ghanistan, war and its effects are socially relevant topics for films to depict. Most recently Kathryn Bigelow showed us with visceral intensity and claustrophobic horror, the experiences of a bomb disposal unit in The Hurt Locker. Before that Ari Folman, in his superlative animated, semi-autobiographical documentary Waltz with Bashir, depicted soldiers’ complete repression of the atrocities of war; a shared amnesia. Sheridan shows both in Brothers. Sam’s capture in Afghanistan is captured through handheld camera shots that visually excavate the confined underground cell he inhabits. And the torture he is subjected to is rendered indescribable through language when, on his return to his home, Grace persistently asks him, “What did they do to you out there?” He stares back, unable and unwilling to recall events and responds, “What happened with you and Tommy?” In these tense exchanges, the film deals with psychological trauma caused by war in a reserved and mature manner. It would be impossible for film to ever come close to depicting all aspect of war as they are actually experienced, which is why Sam’s transformation may have been more powerful if we had not been shown what happened whilst he was out there. The other half of the film deals with Tom-
my and Grace growing closer. He and his work friends build her a new kitchen, and his father finds a new respect for his other son, who is finally taking responsibility for something. Tommy, assuming that his brother is gone, is beginning to act more like him. It is now his duty to care for his brother’s family; the final memory of Sam. All of the performances, for the most part, are played with sincerity and restraint and against type. Jake Gyllenhaal is surprisingly good as the black-sheep brother and convincingly portrays his own transformation from criminal to caring father-figure. Natalie Portman does enough with a script that only really requires her to mourn for her husband. But it is Tobey Maguire who often impresses as Sam, even if the end climax scenes are played a little melodramatically and it takes a bit of effort to see him as a high-ranking army officer. He was Peter Parker after all. By Adam Vaughn Good: All performances are noteworthy in this well-crafted piece of fim. Bad: A bit of overacting on Maguire’s part in a misjudged climax.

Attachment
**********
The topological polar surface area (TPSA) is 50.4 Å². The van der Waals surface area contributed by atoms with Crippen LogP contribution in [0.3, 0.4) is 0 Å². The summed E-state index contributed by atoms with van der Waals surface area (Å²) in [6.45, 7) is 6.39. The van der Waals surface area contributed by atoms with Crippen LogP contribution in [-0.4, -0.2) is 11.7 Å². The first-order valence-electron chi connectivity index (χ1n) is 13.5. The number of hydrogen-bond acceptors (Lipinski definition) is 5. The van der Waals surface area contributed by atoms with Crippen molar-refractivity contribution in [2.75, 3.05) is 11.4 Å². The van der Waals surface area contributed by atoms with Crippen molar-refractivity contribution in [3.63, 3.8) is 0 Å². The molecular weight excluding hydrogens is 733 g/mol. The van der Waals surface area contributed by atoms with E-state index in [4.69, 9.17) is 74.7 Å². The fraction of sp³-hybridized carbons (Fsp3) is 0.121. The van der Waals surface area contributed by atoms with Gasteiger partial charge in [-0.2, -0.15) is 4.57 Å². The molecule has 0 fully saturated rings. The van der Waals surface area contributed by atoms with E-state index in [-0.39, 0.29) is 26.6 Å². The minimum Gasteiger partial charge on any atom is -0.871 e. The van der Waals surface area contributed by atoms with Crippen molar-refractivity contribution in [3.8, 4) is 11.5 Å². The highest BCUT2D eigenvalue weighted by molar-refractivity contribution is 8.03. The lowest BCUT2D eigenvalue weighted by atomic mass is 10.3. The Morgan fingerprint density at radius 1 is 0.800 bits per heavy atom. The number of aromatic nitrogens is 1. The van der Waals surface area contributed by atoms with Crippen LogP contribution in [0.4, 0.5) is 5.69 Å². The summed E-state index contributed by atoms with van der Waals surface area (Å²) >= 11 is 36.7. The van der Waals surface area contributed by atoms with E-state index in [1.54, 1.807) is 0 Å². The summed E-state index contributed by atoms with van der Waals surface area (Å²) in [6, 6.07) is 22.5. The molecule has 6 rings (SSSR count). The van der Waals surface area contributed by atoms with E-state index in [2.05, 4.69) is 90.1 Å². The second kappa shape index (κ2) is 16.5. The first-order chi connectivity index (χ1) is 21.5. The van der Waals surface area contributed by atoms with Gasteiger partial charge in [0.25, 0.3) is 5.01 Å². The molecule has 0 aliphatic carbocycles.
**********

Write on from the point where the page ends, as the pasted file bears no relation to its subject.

Tahar Rahim, Niels Arestrup Released January 22nd Rating: 18
In the last issue of The Edge, Stephen O’Shea in his review of Avatar, was faced with a dilemma: ‘How do you start a review about the most expensive movie ever made and the most anticipated film of the last year?’ And so it is that I find myself in a similar quandary with A Prophet. How do I begin a review of one of the most laudedover and universally praised films of the last twelve months? Jacques Audiard’s French prison drama clinched the Grand Prix award at Cannes, was crowned Sight & Sound’s Film of the Year, and won the London Film Festival’s inaugural Best Film prize, not to mention its other award triumphs and nominations, and heaps of critical commendations. It was lucky then, that I went into the screening without having read any reviews and without having heard any opinions. And in response to my previous predicament, I think it’s best I start with a synopsis. Malik El Djebena (Tahar Rahim), a young Arab man, has been sentenced to six years in prison for, possibly, assaulting a police officer, although no explicit allusion is made. Whilst inside he is called upon by the prison’s Corsican king-pin, Luciani (Niels Arestrup) to ‘waste’ a fellow prisoner, Reyeb (Hichem Yacoubi), who may have ties to the mob boss. In one of the most harrowing scenes in the film, and in any recent film, Malik practices his execution technique. He stands facing his cell mirror and rehearses concealing a razor blade in his mouth. Wincing, he reposi-